"My generation is the most incarcerated in the planet and the most murdered in the planet," he said. "Though we’ve been incarcerated more than our white peers, not like this…  The disproportionate incarceration of the black community and voter suppression are exactly the same thing." 

Jealous also discussed his recent trip to Sanford, FL because of the fatal shooting of Trayvon Martin and subsequent protests. He had just spent a week in the city, and described it as the tensest place he had ever seen in his life. After talking to people and hearing 12 emotional testimonials, he found that two trends emerged: 

"The first, is a deep pain of black men being killed and police not caring about it… and another broader theme of racial profiling," he said, "and it occurred to me, that Sanford, FL is really Sanford USA."

Watch Jealous’s entire address here: http://youtu.be/37uKs0tvrkI

After his speech, a panel was introduced by Professor Ester Fuchs, Director of the Urban and Social Policy Program at SIPA. The panelists each added their thoughts on voter suppression and racial profiling. 

Panelists left to right: Professor Fredrick C. Harris, Elinor R. Tatum, Professor Dorian T. Warren, Benjamin Jealous, Professor Theodore M. Shaw and Professor Rodolfo de la Garza. 


Professor Dorian Warren said that voter suppression was not only tied to mass incarceration, but to a range of activities being taken at the state level, that included racial profiling and racial targeting of immigrants. He added that, historically, suppressing voting rights has been about suppressing social justice and equality.

Professor Fredrick Harris, Director of Columbia University’s Center on African-American Politics and Society, also gave the audience a historical view of voter suppression, redistricting and demographic shifts, emphasizing “the importance of developing multiracial coalitions.” 

This led to a discussion between Professor Rodolfo de la Garza and Jealous on the importance of coalitions between the black community and Latino community.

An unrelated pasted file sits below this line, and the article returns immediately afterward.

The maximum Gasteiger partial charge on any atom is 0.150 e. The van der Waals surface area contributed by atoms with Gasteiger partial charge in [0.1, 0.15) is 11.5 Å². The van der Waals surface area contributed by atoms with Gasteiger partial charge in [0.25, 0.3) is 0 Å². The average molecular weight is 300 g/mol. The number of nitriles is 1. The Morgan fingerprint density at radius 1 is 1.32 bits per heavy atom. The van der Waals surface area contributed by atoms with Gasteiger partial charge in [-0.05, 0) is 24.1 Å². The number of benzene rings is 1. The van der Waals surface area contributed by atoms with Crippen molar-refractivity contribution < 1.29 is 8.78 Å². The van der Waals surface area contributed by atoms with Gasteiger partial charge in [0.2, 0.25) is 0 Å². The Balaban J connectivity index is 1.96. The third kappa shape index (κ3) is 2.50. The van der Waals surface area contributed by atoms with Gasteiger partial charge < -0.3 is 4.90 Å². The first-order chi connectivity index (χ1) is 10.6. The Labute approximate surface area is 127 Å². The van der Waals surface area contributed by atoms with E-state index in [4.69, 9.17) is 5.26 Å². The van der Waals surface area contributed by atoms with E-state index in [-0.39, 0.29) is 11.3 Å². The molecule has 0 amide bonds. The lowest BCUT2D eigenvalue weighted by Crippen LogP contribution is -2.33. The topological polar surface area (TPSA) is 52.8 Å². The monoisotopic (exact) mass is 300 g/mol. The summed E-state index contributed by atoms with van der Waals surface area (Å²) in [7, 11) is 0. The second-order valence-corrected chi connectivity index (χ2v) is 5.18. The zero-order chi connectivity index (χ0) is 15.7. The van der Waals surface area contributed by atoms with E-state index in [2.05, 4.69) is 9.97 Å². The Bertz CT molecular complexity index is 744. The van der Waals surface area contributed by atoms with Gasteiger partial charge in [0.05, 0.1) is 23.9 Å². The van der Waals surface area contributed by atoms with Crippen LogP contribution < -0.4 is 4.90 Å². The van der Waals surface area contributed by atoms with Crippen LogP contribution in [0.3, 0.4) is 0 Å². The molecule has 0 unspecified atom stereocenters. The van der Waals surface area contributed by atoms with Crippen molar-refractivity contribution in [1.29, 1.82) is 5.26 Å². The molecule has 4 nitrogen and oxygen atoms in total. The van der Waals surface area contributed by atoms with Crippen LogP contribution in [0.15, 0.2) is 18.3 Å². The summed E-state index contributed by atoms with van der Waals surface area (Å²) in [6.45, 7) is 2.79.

"We’ve got to do more together," said de la Garza.

Columbia Law Professor Theodore M. Shaw later weighed in, saying:

"The issues with regard to African-Americans in this country, along the color lines, will remain dominant, important issues… Looking at what happened in the case of Trayvon Martin in Florida, and some people have the gall to say this isn’t about race. There is a deep racial divide, and that remains on the black/white divide even today."

Finally, Elinor Tatum, Publisher and Editor in Chief of the New York Amsterdam News, warned of the role the media is playing. She said that by scaring people the media is dividing them. 

Tatum later added a personal note, reflecting back on the evening’s main discussion points, particularly the importance of working together across minority communities:

"If we don’t work together, there will be nobody left standing. And it’s getting crucial, and it has been crucial. But I think we’re just seeing it now. From everything to this assault on voting rights to what happened to Trayvon," she said.

"I have a 17-month-old daughter, and when I found out I was having a girl, I was so happy, because I was afraid to raise a black boy in the city."


This event was live-tweeted. For more highlights from the event, click here: http://storify.com/ColumbiaSIPA/benjamin-jealous-sanford-fl-is-really-sanford-usa

- Michelle Chahine